Train Accident Case: Important Pieces of Evidence you need

America’s railroad network takes pride in hundreds of railroad lines with numerous tracks covering thousands of miles. Commuter trains and locomotives hauling freight cars pass through countless railroad crossings used by pedestrians, cars, bicycles, motorcycles, and trucks. That means railroad accidents are inevitable.

If you or your loved one was injured or killed by a train, you need solid pieces of evidence to support your train accident claim. Note that you, the claimant, possess the burden of proving that you were injured because of someone’s negligence. You must prove to the railroad company’s insurance provider or the court that the railroad service provider was, indeed, at fault for the crash and that you sustained injuries as a result of that crash.

According to Pottroff & Karlin, a reputable law firm that handles railroad-related cases, the evidence is an integral part of a train accident claim. In train accidents, there are different types and pieces of evidence that must be considered. Train accidents can occur in many ways and to establish what happened and who to blame, the following types of evidence should be considered.

1. Onboard video

Most modern trains are fitted with cameras that capture all events taking place in front of the train. In case of any train accident, this video footage can be valuable evidence to the crash happened.

2. EDR (Event Data Recorder)

EDR is a device that records all train operations as they occur such as the use of horn, the speed of the train at all points of the track, and the use of breaks. Though the train engineers can lie about their performance, this device always gives accurate details. So, if the engineer didn’t take an appropriate action that could have prevented the crash, then, the EDR will provide the evidence you need to prove that.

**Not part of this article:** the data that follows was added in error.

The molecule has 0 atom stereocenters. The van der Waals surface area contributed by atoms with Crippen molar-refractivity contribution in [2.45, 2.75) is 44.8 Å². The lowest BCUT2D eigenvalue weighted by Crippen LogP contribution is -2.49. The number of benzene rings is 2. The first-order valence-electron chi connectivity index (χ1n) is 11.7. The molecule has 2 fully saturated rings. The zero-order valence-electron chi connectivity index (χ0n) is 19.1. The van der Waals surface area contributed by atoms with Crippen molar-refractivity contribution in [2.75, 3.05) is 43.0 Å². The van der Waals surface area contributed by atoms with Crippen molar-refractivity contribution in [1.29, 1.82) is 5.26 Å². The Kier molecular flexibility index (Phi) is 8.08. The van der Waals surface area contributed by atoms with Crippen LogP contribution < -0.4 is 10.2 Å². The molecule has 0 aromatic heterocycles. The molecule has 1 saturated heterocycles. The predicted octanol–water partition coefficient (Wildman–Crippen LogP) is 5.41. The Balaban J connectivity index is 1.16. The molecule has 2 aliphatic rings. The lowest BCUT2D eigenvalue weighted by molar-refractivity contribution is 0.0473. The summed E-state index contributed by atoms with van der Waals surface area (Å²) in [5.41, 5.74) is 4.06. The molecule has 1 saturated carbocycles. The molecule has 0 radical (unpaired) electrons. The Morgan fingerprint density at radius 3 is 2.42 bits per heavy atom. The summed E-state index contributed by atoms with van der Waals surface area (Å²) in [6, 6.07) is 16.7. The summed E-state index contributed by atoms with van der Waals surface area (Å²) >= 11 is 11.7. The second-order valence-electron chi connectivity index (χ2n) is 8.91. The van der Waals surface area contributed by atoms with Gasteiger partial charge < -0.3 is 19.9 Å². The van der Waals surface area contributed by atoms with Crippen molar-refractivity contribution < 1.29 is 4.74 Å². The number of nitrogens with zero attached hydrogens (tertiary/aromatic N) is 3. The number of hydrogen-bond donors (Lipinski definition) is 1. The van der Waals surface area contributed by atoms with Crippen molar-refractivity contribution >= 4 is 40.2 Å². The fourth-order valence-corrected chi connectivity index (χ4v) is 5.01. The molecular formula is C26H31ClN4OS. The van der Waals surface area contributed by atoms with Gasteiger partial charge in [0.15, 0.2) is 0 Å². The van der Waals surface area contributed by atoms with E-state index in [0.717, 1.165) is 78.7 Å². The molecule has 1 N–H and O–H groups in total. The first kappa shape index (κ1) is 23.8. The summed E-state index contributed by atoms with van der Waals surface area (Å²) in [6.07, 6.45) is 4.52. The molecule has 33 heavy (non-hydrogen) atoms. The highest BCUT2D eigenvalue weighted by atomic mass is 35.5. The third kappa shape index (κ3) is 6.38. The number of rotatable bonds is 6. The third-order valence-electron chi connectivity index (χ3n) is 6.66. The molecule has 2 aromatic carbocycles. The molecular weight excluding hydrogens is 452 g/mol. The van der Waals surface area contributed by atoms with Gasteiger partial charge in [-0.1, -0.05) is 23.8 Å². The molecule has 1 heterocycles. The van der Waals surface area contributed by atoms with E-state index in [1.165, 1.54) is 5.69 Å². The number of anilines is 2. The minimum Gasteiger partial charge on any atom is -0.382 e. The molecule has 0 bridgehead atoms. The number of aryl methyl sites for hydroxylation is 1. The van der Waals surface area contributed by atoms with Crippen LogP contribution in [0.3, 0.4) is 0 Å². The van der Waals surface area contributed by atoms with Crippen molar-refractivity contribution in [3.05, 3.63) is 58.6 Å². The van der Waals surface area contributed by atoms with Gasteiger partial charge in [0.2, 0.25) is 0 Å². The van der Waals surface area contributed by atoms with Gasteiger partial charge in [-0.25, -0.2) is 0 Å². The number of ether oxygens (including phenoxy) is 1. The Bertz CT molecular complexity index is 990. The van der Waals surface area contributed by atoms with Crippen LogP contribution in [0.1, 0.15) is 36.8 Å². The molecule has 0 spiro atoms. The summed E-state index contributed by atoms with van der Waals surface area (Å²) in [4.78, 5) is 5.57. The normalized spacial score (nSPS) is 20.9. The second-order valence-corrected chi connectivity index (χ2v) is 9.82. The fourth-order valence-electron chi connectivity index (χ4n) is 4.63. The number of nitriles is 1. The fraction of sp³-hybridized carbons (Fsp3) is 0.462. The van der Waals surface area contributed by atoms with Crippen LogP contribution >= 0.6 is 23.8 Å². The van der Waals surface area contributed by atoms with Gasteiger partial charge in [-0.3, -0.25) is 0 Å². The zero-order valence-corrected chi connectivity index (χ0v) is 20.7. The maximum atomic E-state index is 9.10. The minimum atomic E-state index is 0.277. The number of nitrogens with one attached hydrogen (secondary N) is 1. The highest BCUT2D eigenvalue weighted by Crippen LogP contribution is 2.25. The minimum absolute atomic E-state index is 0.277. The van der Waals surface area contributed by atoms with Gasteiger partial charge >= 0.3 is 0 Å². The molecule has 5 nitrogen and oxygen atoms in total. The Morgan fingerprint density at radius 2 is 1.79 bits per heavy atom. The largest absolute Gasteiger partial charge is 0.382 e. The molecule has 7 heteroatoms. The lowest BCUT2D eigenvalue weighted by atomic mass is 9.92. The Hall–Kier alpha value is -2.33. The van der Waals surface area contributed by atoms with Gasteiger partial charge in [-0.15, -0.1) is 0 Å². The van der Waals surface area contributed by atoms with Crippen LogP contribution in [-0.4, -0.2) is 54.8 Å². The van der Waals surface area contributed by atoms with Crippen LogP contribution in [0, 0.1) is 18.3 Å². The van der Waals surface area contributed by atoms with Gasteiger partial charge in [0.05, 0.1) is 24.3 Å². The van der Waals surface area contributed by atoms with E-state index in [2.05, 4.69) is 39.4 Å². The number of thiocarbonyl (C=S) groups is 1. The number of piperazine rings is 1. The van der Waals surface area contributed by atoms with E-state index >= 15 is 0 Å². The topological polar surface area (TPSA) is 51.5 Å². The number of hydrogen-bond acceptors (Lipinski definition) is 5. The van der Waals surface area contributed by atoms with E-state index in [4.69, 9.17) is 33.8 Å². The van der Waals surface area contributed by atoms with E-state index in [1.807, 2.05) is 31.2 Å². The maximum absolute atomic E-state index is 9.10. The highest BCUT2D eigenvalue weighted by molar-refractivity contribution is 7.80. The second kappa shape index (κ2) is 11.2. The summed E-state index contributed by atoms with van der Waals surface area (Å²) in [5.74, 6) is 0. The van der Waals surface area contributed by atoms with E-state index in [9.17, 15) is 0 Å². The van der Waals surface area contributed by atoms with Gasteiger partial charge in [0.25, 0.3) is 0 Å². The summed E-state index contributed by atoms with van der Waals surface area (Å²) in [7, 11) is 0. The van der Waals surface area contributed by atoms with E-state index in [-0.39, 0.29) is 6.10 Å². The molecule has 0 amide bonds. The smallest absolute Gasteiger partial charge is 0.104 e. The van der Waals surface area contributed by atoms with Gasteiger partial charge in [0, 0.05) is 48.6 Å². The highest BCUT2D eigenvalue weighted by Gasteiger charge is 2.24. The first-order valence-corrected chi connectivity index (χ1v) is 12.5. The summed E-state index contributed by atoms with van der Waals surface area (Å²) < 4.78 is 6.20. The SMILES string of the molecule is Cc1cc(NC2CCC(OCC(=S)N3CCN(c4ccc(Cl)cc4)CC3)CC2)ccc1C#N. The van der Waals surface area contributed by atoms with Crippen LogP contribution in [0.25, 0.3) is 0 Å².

3. Dispatch records

On busy rail tracks, there may be two or more trains heading in different directions. To prevent train collisions, dispatchers always keep detailed records of each train movement. Besides, each train engineer is still in constant communication with the dispatch team. If an accident occurs, the dispatch records become an essential piece of evidence to establish who was at fault; the engineer or the dispatcher.

4. Railroad maintenance records

One of the leading causes of railroad accidents is the improper maintenance of train, grade crossings, and rail tracks. All trains and every element of rail transportation must be inspected and serviced regularly to ensure that they are working correctly. When an accident occurs, railroad maintenance records can help determine whether improper maintenance or other factors caused the crash.

Other important types of evidence in train accidents include rail track profiles, OSHA report, police report, and EPA (Environmental Protection Agency) report. Besides, the NTSB (National Transportation Safety Board) investigations major train accidents and releases a comprehensive report. This report could be used in court to determine who was at fault.

Just because reputable federal agencies such as NTSB and FRA are investigating a railroad crash doesn’t mean you can sit back and watch your train accident claim get approved automatically. It’s your responsibility to prove that the railroad company was at fault. That’s where services of an experienced railroad attorney come in.

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